Kevin Bourke sampled all the musical delicacies on offer at this year’s Cambridge Folk Festival. Photos by Jordan Harris
One of the great things about the Cambridge Folk Festival is that it’s perfectly possible to chart any number of different paths through the weekend’s festivities. You could simply opt, for instance, to see the seasoned folk festival campaigners like Christy Moore (pictured above), who cannily conjured up a version of ‘Shine on You Crazy Diamond’ about local hero Syd Barrett in the midst of a commandingly-delivered set of old favourites, or Kate Rusby, who has virtually grown up in front of these people. So too has Eliza Carthy whose new Wayward Band obviously has an eye on that Bellowhead-shaped hole on the touring circuit. Speaking of that fiendish ensemble, Jon Boden chose to refloat his solo career with a Thursday night headliner that demonstrated he’s lost none of his slightly bonkers flamboyance.
Then you have the dance-friendly crowd-pleasers in early evening slots, like the sinuous Senegalese superstar Baaba Maal, the sunny Caribbean rhythms-meets-industrial Manchester Ballads of Edward II, or the harder-edged Afro Celt Sound System. The new wave of English folk was strong not only in the Club Tent, The Den and the other fringe stages, but with high-profile slots for the ferociously committed but hilarious Stick in the Wheel, as well as Sam Kelly & The Lost Boys and Sam Lee & Friends.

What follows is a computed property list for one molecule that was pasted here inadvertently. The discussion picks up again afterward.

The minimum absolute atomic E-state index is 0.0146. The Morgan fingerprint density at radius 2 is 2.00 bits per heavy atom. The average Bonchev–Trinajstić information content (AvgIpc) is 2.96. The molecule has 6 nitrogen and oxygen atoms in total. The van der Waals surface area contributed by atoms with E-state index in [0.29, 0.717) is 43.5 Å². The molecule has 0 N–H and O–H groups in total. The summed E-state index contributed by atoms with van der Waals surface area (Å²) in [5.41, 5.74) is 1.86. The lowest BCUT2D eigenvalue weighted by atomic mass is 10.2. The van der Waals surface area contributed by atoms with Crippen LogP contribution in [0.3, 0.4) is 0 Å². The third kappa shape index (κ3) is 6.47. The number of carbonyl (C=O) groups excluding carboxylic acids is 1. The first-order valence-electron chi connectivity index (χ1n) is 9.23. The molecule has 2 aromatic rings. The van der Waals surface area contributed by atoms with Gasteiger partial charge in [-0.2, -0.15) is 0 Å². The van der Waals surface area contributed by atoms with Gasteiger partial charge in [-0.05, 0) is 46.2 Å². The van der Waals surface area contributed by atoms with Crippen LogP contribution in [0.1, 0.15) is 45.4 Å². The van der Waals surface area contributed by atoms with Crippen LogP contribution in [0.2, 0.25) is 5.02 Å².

As ever, American music was also well represented. Mary Chapin Carpenter closed out her UK tour with confidence and cool style, while the distinctly earthier The Cash Box Kings determinedly brought a ferocious jolt of genuine Chicago blues to the party. More laidback but just as arresting in her own way, Leyla McCalla undoubtedly won over a whole host of new fans, just as her former Carolina Chocolate Drops colleague Rhiannon Giddens had done in a similar spot last year.
But the ‘I was there’ stories were those of Jerron ‘Blind Boy’ Paxton and Darlingside (pictured below). Something extraordinary was obviously going on from the minute Paxton took to Stage 2 on Friday evening. Accomplished way beyond his years and with a droll delivery that belies the way he so fully inhabits the blues tradition, the news of his triumph spread so fast that when he appeared in the Club Tent only a couple of hours later you could barely get near the place. Meanwhile, so popular had the bracing harmonies, free-spirited musical experimentation and jocular stage presence of Darlingside proved with the early evening Stage 2 audience on Saturday that, when Charles Bradley was unexpectedly taken ill, they took over his Stage 1 slot only an hour later. Their appearance there was such a triumph that not only did the on-site CD stall prove unable to keep up with demand for their ‘Birds Say’ debut album but their Sunday signing and busking sessions turned into major events!